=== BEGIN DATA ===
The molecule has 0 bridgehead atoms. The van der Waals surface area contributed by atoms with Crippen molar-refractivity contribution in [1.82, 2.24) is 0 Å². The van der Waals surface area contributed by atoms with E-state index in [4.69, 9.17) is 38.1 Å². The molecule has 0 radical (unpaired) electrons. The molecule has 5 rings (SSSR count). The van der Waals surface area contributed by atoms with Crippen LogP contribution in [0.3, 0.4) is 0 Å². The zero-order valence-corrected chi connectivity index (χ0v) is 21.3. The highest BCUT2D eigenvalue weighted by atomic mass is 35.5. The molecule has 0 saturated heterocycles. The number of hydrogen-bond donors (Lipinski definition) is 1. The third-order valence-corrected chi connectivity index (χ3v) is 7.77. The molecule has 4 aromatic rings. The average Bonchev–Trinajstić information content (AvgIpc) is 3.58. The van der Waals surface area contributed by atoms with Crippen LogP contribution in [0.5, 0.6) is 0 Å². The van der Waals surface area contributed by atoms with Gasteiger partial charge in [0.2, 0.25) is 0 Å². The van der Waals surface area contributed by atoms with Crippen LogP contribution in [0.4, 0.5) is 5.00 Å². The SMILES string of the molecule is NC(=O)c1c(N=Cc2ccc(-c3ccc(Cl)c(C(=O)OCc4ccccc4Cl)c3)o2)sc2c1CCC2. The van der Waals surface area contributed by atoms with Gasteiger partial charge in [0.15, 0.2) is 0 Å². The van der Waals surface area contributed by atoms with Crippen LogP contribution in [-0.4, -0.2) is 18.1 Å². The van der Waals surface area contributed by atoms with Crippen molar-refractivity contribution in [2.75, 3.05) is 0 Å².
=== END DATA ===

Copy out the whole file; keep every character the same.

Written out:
The molecule has 0 bridgehead atoms. The van der Waals surface area contributed by atoms with Crippen molar-refractivity contribution in [1.82, 2.24) is 0 Å². The van der Waals surface area contributed by atoms with E-state index in [4.69, 9.17) is 38.1 Å². The molecule has 0 radical (unpaired) electrons. The molecule has 5 rings (SSSR count). The van der Waals surface area contributed by atoms with Crippen LogP contribution in [0.3, 0.4) is 0 Å². The zero-order valence-corrected chi connectivity index (χ0v) is 21.3. The highest BCUT2D eigenvalue weighted by atomic mass is 35.5. The molecule has 0 saturated heterocycles. The number of hydrogen-bond donors (Lipinski definition) is 1. The third-order valence-corrected chi connectivity index (χ3v) is 7.77. The molecule has 4 aromatic rings. The average Bonchev–Trinajstić information content (AvgIpc) is 3.58. The van der Waals surface area contributed by atoms with Crippen LogP contribution in [0.5, 0.6) is 0 Å². The van der Waals surface area contributed by atoms with Gasteiger partial charge in [0.2, 0.25) is 0 Å². The van der Waals surface area contributed by atoms with Crippen LogP contribution in [0.4, 0.5) is 5.00 Å². The SMILES string of the molecule is NC(=O)c1c(N=Cc2ccc(-c3ccc(Cl)c(C(=O)OCc4ccccc4Cl)c3)o2)sc2c1CCC2. The van der Waals surface area contributed by atoms with Gasteiger partial charge in [0.15, 0.2) is 0 Å². The van der Waals surface area contributed by atoms with Crippen LogP contribution in [-0.4, -0.2) is 18.1 Å². The van der Waals surface area contributed by atoms with Crippen molar-refractivity contribution in [2.75, 3.05) is 0 Å².